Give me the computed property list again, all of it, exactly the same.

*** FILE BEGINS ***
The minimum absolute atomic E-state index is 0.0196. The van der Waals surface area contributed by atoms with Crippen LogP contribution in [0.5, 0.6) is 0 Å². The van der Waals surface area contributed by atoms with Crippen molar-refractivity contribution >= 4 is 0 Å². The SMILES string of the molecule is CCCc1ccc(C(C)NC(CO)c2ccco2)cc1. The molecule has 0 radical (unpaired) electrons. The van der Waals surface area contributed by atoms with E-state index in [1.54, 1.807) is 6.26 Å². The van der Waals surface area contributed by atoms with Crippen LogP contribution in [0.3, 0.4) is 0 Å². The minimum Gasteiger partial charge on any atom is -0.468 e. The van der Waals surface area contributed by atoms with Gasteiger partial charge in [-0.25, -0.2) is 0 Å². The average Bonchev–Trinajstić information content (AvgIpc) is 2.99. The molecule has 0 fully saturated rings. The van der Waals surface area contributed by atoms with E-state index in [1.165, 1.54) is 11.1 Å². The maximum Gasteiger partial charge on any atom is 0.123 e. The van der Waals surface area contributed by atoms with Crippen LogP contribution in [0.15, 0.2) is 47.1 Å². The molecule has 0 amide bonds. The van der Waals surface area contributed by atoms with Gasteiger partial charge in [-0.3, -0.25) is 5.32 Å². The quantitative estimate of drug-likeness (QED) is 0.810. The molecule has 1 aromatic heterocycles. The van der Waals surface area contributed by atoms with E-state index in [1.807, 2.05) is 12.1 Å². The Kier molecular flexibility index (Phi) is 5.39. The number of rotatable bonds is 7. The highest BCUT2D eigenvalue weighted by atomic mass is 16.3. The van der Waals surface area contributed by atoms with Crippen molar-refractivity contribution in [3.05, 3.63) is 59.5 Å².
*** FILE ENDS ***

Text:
The minimum absolute atomic E-state index is 0.0196. The van der Waals surface area contributed by atoms with Crippen LogP contribution in [0.5, 0.6) is 0 Å². The van der Waals surface area contributed by atoms with Crippen molar-refractivity contribution >= 4 is 0 Å². The SMILES string of the molecule is CCCc1ccc(C(C)NC(CO)c2ccco2)cc1. The molecule has 0 radical (unpaired) electrons. The van der Waals surface area contributed by atoms with E-state index in [1.54, 1.807) is 6.26 Å². The van der Waals surface area contributed by atoms with Crippen LogP contribution in [0.3, 0.4) is 0 Å². The minimum Gasteiger partial charge on any atom is -0.468 e. The van der Waals surface area contributed by atoms with Gasteiger partial charge in [-0.25, -0.2) is 0 Å². The average Bonchev–Trinajstić information content (AvgIpc) is 2.99. The molecule has 0 fully saturated rings. The van der Waals surface area contributed by atoms with E-state index in [1.165, 1.54) is 11.1 Å². The maximum Gasteiger partial charge on any atom is 0.123 e. The van der Waals surface area contributed by atoms with Crippen LogP contribution in [0.15, 0.2) is 47.1 Å². The molecule has 0 amide bonds. The van der Waals surface area contributed by atoms with Gasteiger partial charge in [-0.3, -0.25) is 5.32 Å². The quantitative estimate of drug-likeness (QED) is 0.810. The molecule has 1 aromatic heterocycles. The van der Waals surface area contributed by atoms with E-state index in [1.807, 2.05) is 12.1 Å². The Kier molecular flexibility index (Phi) is 5.39. The number of rotatable bonds is 7. The highest BCUT2D eigenvalue weighted by atomic mass is 16.3. The van der Waals surface area contributed by atoms with Crippen molar-refractivity contribution in [3.05, 3.63) is 59.5 Å².